“What were you wearing that provoked them?”
“How much did you have to drink? You obviously were not in the right frame of mind.”
“Well, why did you lead them on if you weren’t ready to have sex?”
“It’s your fault; you brought this upon yourself.”
According to Utah’s Public Health Data Resource, one in six women and one in 25 men from Utah have experienced rape or attempted rape during their lifetime.
“One in three women will experience some form of sexual violence during their lives,” the website states.
Elizabeth Bluhm, a DOVE Center rape and sexual assault victim advocate, said the negative stereotypes and stigma surrounding believing survivors of sexual assault are very much alive.
“Sometimes when a sexual assault victim, well I prefer to call them survivors, tell others what happened — loved ones, friends, roommates or whoever, the first response is victim-blaming,” Bluhm said.
When victim-blaming happens, a sexual assault survivor will typically start to believe that whatever inappropriate sexual act was performed on them was actually their fault, Bluhm said.
“Women are taught risk reduction strategies, but those won’t always work when the crime is truly in the hands of the perpetrator,” Bluhm said. “We, as women, want to believe we have more control over the situation than we actually do.”
Blair Barfuss, Dixie State University chief of police, said most sexual assault victims on campus do not report the incident to the public safety department, but when they do, it is taken seriously.
Barfuss said: “When I came to DSU just under three years ago, I realized there were a number of things missing, specifically the community engagement, the active campaign piece, policies and procedures were missing, as well as standard protocols, all surrounding sexual assault.”
One of the things Barfuss implemented after noticing the lack of protocols surrounding sexual assault on campus was training for all officers to learn how to correctly interview and support sexual assault victims.
“One of the campaigns I was familiar with and truly believed in was the Start by Believing campaign,” Barfuss said. “I signed our police department up for it and completed all of the necessary paperwork in order to better our efforts of fighting that stigma of sexual assault victim-blaming.”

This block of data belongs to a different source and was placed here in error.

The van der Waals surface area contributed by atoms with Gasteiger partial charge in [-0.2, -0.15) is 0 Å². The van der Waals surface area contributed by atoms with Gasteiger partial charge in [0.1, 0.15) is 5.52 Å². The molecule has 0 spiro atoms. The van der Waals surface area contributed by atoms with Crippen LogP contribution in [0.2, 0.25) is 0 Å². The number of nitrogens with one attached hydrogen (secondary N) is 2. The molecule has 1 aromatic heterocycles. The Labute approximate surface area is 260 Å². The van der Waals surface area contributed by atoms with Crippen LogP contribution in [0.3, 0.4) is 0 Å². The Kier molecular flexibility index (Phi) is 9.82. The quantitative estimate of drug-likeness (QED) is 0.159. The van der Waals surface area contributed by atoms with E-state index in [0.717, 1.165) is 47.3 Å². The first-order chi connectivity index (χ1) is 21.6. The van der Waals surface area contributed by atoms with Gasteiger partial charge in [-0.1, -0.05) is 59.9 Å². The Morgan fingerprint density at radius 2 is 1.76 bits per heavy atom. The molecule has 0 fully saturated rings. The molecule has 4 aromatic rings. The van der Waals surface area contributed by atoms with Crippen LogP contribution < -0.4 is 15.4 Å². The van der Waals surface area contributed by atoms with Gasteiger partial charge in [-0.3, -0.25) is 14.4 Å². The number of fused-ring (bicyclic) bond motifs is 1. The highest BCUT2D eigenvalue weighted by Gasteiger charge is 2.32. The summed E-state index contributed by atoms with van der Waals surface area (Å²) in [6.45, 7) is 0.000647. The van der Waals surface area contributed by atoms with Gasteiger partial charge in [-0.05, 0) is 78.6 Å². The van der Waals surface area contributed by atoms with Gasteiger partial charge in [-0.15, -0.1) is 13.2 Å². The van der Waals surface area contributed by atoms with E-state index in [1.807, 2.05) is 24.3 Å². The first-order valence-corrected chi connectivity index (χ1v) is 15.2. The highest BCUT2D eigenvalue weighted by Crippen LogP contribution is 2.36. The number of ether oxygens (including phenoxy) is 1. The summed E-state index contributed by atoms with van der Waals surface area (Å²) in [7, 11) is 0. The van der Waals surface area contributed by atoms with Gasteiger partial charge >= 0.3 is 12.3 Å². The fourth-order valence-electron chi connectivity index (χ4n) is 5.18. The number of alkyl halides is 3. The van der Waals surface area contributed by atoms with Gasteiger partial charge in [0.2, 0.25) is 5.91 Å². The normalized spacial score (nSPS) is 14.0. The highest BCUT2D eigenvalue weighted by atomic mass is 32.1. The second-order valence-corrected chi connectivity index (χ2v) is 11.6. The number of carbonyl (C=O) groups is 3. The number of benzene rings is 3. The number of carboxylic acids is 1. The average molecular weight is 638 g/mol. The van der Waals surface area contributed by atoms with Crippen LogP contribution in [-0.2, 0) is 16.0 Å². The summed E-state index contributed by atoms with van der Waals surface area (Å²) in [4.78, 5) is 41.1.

The Start by Believing campaign is a “non-profit organization dedicated to improving criminal justice responses to sexual assault,” according to its website.
The website consists of survivor options and plans, ways for people to join the organization and donate to better help support victims of sexual assault, and identifies other helpful resources.
The DSUPD has engaged with students via social media platforms to spread more awareness about the Start by Believing campaign. Barfuss said he encourages students to use social media to participate in the campaign as a way to advocate for sexual assault victims.
If a survivor of sexual assault confides in you, the best advice you can give them right away is to get a medical check up to avoid getting an STI and point them in the direction of the right people to speak to, Bluhm said.
Bluhm visits with sexual assault survivors and walk-ins at the DSU Women’s Resource Center on Mondays from 3 p.m. to 5 p.m.
“The benefit of speaking with a community-based advocate is that we are not required to then report anything the survivor doesn’t want us to,” Bluhm said.
Florence Bacabac, director of the DSU Women’s Resource Center, said the free advocacy service is strictly confidential.
“This is our DOVE Advocacy Service through WRC, and it’s for all students, faculty and staff across genders who are survivors of, or have questions about, sexual and domestic assault,” Bacabac said.
Bluhm recommends for students to uplift and encourage any sexual assault victim who confides in them.
“Your attitude going into any interaction with a [sexual assault] survivor should be empowerment, empowerment, empowerment,” Bluhm said.
Bacabac said the Women’s Resource Center is hosting an upcoming virtual event about fighting the stigma surrounding victim-blaming and sexual assault on April 7 with the DOVE Center for the Sexual Assault Awareness Month.
“Our guest speaker is Courtney Cannon, the educator coordinator of the DOVE Center, and she will be talking about ‘Response and Responsibility,'” Bacabac said.